Rotting Christ The Heretics Box Collector
The Voice of Universe is another song that will reach deep inside your mind and soul, with Sakis vociferating its insurgent words (“The angel, I won’t serve again / I won’t have a place anymore in heaven / It’s my own soul, it’s my own mind / And can make a heaven of hell, a hell of heaven.”) while Themis keeps blasting his trademark tribal beats, and when you think those Greek metallers couldn’t sound more mesmerizing and brutal at the same time they deliver the excellent The New Messiah, featuring an excerpt from Matthew 24:11 (“And many false prophets will arise and lead many astray.”), with the guitars and all background elements and voices filling out all spaces in the air. And lastly, as the icing on the cake we have the magnificent, somber and ferocious The Raven, based on what’s probably the most famous poem by the iconic american writer Edgar Allan Poe, offering our ears over five minutes of cutting riffs, Black and Doom Metal drums, and endless poetry, with highlights to the sensational job done by Stelios Steele, giving life to Poe’s renowned lines. Actually, if you have some spare money to purchase any of the special editions of the album, you’ll also be able to enjoy the bonus tracks The Sons of Hell and Phobos (also called “The Sons of Hell, Pt. 1 & 2” by some people), two dark and demolishing tunes that make it worth the additional investment, or in other words, two excellent samples of modern-day Black Metal infused with epic and atmospheric elements.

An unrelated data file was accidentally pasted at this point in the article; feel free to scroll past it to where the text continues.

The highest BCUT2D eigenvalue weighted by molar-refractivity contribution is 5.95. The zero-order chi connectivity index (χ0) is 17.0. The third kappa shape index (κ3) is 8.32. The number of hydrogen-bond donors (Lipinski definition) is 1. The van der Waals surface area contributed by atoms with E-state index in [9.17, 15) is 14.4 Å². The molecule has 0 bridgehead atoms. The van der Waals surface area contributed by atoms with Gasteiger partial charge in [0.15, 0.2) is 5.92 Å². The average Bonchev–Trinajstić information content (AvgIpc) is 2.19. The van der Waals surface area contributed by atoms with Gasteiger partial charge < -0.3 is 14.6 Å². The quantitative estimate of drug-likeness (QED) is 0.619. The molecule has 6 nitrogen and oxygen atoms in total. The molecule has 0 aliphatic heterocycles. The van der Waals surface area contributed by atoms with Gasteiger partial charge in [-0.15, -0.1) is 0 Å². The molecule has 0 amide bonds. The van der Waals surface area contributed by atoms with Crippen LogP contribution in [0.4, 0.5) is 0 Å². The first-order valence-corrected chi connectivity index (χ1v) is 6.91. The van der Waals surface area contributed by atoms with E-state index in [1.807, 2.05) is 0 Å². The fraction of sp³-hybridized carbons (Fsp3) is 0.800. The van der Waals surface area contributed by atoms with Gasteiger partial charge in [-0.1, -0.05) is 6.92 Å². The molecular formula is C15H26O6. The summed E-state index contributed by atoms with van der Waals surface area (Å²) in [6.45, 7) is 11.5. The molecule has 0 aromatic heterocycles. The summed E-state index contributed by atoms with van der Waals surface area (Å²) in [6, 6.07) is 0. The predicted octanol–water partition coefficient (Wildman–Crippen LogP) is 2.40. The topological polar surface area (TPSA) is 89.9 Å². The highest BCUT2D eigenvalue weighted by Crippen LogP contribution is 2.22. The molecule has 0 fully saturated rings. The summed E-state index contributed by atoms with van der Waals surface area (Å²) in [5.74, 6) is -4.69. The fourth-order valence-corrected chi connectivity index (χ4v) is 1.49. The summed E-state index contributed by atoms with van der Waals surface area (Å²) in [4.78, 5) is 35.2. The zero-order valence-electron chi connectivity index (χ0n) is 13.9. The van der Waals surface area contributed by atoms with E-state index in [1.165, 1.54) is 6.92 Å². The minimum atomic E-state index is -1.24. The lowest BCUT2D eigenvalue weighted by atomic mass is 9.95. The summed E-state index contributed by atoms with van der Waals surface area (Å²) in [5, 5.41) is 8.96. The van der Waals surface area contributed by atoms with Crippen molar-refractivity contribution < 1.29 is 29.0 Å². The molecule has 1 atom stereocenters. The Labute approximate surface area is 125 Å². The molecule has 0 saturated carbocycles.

In summary, The Heretics, available for a full listen on YouTube and on sale from several locations such as the band’s own BandCamp page and the Season of Mist webstore (and if I were you, I would go for the limited edition deluxe wooden boxset as it comes with several awesome perks), is definitely an album that will touch your heart and soul, taking you on a fascinating musical ride through the woes of religious wars, Zoroastrianism and the eternal war between good and evil. That’s what the unrelenting Rotting Christ offer us in their top-of-the-line new opus, and may Sakis and his horde continue to burn us all heretics, atheists and rebels with their dark and occult Black Metal for many decades to come.